What can I say? This album is a band going into the studio and going crazy (and someone just happened to record it). It encompasses everything that I feel a hard rock band should be- showy, edgy, technical, have amazing tone, fun, great vocals (lead and backing) and above all- great songs. VH had a real hunger on this album, one that few bands have ever been able to reach, in my opinion. “Ain’t Talkin’ ‘Bout Love” was the first song I ever learned to play from beginning to end, so it holds special meaning for me. They set the bar very high
with this one, but continued to reinvent themselves and rock n roll at
the same time in the years to come.
Key track: “I’m the One"
I had already been listening to Van Halen for about a year and a half when my guitar teacher at the time asked me if I had heard of Steve Vai. I said that I thought I had a Whitesnake compilation that had him on it, and he said “you ain’t heard nothin’ yet.” So off to the record store I went to check out some Steve Vai, and Passion and Warfare was bought that day. This and Van Halen are the only two albums that I can honestly say “changed my life.” This album still confuses and boggles my mind when I listen to it. The production is dense, the orchestrations are rich and the guitar playing- forget it. This is the perfect blend of blazing chops, quarky songwriting and great production. It’s like Frank Zappa with shredding tendencies and an eye for pop songwriting, but tilted at a 45-degree angle. That’s the best way I can describe it. Unreal. Case closed.
Key track: “Blue Powder”
Seger is most likely the first music I ever heard. My mom says she played Seger, and more specifically this album, to me before I was born. I couldn’t think of better music to be exposed to right off the bat! I liked Seger when I was a kid, but it took coming back to his music later down the road after I had started playing guitar to truly grasp what a genius this man is. One of the greatest, and sometimes overlooked, American songwriters of the last 40 years. ‘Live’ Bullet is Seger and his band at their very best, and for “Turn the Page” and “Jody Girl” alone this one has to get the nod. Much love.
Key track: "Turn the Page"
This was the first “guitar album” I ever owned. I got Blizzard as a present for my 8th birthday and I nearly wore out the cassette (yes, I grew up in the last years of cassettes- God bless analog). Of course I was drawn to this album being that young by hearing “Crazy Train” on the radio all the time. But it was later, once again after picking up the guitar, that I discovered the amazing chops and songwriting of Ozzy’s genius guitar fold Randy Rhoads. Randy will always be my go-to any time I need inspiration. Maybe it has something to do with the fact that he and Eddie Van Halen came up at the same time in the southern California scene, but what I really love about this album is that it’s heavy metal at its finest but many of the songs are in uplifting, major keys. This was something that was fairly new for heavy rock music at the time (especially with Ozzy singing). It was a complete 180 from Black Sabbath and reignited Ozzy’s career and helped bring hard rock storming back.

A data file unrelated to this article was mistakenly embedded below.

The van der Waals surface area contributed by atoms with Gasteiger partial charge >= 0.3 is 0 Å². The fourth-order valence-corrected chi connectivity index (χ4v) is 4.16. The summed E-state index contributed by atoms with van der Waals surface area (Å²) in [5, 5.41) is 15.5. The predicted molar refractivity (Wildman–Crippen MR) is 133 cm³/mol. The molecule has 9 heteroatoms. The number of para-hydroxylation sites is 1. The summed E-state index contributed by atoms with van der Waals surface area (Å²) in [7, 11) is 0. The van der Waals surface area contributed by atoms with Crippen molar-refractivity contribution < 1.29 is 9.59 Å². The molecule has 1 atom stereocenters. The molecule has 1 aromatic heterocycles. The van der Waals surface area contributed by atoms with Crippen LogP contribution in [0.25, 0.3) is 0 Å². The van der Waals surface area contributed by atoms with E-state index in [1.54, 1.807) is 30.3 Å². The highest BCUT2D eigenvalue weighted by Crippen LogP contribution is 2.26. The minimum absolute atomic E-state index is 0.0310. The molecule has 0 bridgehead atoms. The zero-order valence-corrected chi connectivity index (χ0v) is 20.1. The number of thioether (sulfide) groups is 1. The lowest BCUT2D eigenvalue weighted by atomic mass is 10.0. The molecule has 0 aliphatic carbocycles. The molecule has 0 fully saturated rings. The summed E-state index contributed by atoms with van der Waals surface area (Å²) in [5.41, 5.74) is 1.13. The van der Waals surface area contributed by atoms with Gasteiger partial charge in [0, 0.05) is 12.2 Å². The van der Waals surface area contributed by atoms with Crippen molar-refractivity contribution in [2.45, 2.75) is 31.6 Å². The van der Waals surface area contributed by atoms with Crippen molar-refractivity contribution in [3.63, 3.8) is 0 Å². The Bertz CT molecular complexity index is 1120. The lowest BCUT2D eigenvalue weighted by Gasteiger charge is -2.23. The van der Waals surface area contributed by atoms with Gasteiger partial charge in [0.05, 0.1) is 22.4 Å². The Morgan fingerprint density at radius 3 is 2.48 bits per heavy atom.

Key track: “Mr. Crowley”
Sure, people talk about how crazy this album is and sync it up with “The Wizard of Oz,” but Dark Side of the Moon is a landmark in audio recording, let alone rock music. I believe this album will stand the test of time past just about any record put out since Sgt. Pepper’s. This is essential listening for any fan of music and if you haven’t listened to it from beginning to end, I would highly recommend it. Once again, I got this album as a gift sometime around the end of junior high (on cassette of course, CDs were out, but my parents weren’t too hip to “new technology” *insert canned laughter*). I can remember listening to this album on cold, rainy days and thinking it was the perfect soundtrack to living in the Midwest during the cold months of the year. A song like “Time” really made me start to pay attention to lyrical content. What the hell does “Hanging on in quiet desperation is the English way” mean? I still don’t quite know, and I love that.
Key track: "Us and Them"
This is such an awesome album, and another that I had on cassette when I was a kid. A lot of tracks off this album made it onto the classic rock radio station that I listened to (back before Clear Channel swallowed up so many of the once-cool stations). I think in many ways that Pearl Jam, along with the Foo Fighters, are the last great rock band. This was their debut album and it contained all of the grit and fire that fueled the “grunge” movement, but also had great production, amazing musicianship and stellar song craft. I can remember hearing that crazy fretless bass playing as the album faded in on “Once” and of course “Even Flow” and “Jeremy” further extended my interest in paying attention to the lyrics of a song. Keep in mind I was oftentimes listening to these albums on headphones, and the art of “panning” (where the sound of certain parts can be pushed from one side of the headphones to the other) became very apparent to me, especially with this album. Eddie Vedder is still one of my heroes and I think Pearl Jam’s debut is their magnum opus!
Key track: “Black”